Compressed air efficiency, part 3: the energy study

Peter Moore, BC Hydro Energy Management Engineer

If your plant uses compressed air, there's a good chance you could save significant amounts of energy (and money) with some simple improvements. Compressed air (CA) is the most expensive utility in most plants, and it's easy to use it inefficiently.

But where's the best bang for your retrofit buck? Our compressed air efficiency series has already outlined multiple ways to save on compressed air (including managing demand and managing supply). However, to compare improvements and know which will pay back first, you need an energy study.

"Many experienced companies and their employees come up with good ideas about how to save energy, but they don't know how much those ideas are worth, or how much to spend on a retrofit," says Pete Moore, an energy management engineer for BC Hydro. "An energy study takes the opportunities and quantifies them in terms of how many kWh per year each one will save and what each retrofit project will cost. It builds a business case."

Financial support available

BC Hydro's Power Smart Industrial Program offers financial support to conduct an energy study (in some cases, an end-use assessment may be required first, also eligible for financial support). "Once each customer has an energy study report, then it's up to them to choose which measures they want to implement," says Moore. BC Hydro project incentives can then help cover capital costs.

What is an energy study?

An energy study is done on a discreet system within a facility — defined as a collection of machinery that operates on the same material. Although compressed air snakes throughout a plant, it is a discreet system because it carries compressed air from the point it is generated to the point where it is used. (If a plant has more than one distinct compressed air system, it might need two or more separate compressed air energy studies.)

A compressed air energy study assesses how compressed air is produced, filtered and dried, stored, distributed and used, as follows:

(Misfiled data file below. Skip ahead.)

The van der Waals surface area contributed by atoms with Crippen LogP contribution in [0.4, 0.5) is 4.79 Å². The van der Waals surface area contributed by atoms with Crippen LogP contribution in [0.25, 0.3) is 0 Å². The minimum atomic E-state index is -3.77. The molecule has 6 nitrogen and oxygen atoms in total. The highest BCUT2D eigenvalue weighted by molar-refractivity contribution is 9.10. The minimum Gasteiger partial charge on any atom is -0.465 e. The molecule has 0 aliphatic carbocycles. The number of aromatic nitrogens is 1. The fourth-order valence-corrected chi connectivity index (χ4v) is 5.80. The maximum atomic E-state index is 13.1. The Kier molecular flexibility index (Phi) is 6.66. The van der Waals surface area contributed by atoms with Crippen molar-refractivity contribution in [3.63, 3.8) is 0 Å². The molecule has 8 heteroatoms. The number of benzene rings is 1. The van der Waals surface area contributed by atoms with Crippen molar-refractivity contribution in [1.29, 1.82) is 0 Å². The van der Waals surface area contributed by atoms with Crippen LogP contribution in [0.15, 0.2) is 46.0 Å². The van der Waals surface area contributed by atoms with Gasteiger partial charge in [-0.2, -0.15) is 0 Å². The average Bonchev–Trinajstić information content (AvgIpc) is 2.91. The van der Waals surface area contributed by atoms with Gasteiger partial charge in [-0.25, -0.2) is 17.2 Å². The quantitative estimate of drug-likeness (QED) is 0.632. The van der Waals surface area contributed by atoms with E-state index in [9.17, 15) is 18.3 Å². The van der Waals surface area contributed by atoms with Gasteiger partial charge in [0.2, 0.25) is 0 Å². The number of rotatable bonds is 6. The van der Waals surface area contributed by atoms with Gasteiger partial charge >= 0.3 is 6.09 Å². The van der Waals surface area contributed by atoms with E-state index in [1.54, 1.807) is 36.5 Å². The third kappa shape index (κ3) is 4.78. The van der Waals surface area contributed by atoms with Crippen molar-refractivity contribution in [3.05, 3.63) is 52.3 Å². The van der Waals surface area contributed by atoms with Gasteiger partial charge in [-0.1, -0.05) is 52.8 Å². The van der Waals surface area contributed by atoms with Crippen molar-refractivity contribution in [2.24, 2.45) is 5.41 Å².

"A lot of the compressors in the province are very old and not very efficient," says Moore. "In the energy study, the main thing the consultant will do is measure the efficiency of the compressor itself, typically in cfm/kW." This helps determine whether a modern, more efficient compressor should be considered.

Filtering and drying
Compressing air causes the moisture that it holds to condense. This water must be removed so it doesn't damage equipment downstream. Some dryers use compressed air in their internal process (to dry out saturated dessicant); newer models use a blower or blower/heater combination to do the same job with less energy. Depending on system requirements, a refrigerant dryer may be used in place of a dessicant dryer.

Using appropriate storage can save money by reducing the amount of time a compressor must operate, or allow additional production with the same size of compressor. An energy study helps assess usage patterns to determine the most efficient combination of compressor size and storage volume for a plant's needs.

Distribution and usage
"Leakage is the biggest and most common inappropriate use of compressed air," says Moore. A single 1/4 inch leak at 100 psi costs more than $6,000 in wasted electricity. Reducing leaks and ensuring compressed air is only used in appropriate ways helps you reduce the compressor effort required in your system, for compounded savings. The energy study considers all these elements together — then provides a road map for improvement.

"Many of our customers have large compressed air systems that were built decades ago," says Moore. "But because energy was cheap, a lot of these systems aren't as efficient as they should be. Basically, any time you can do a job with anything other than compressed air, you are going to save money. Compressed air is expensive."

Read about experiences other companies have had with compressed air retrofits:

More detail about compressed air efficiency: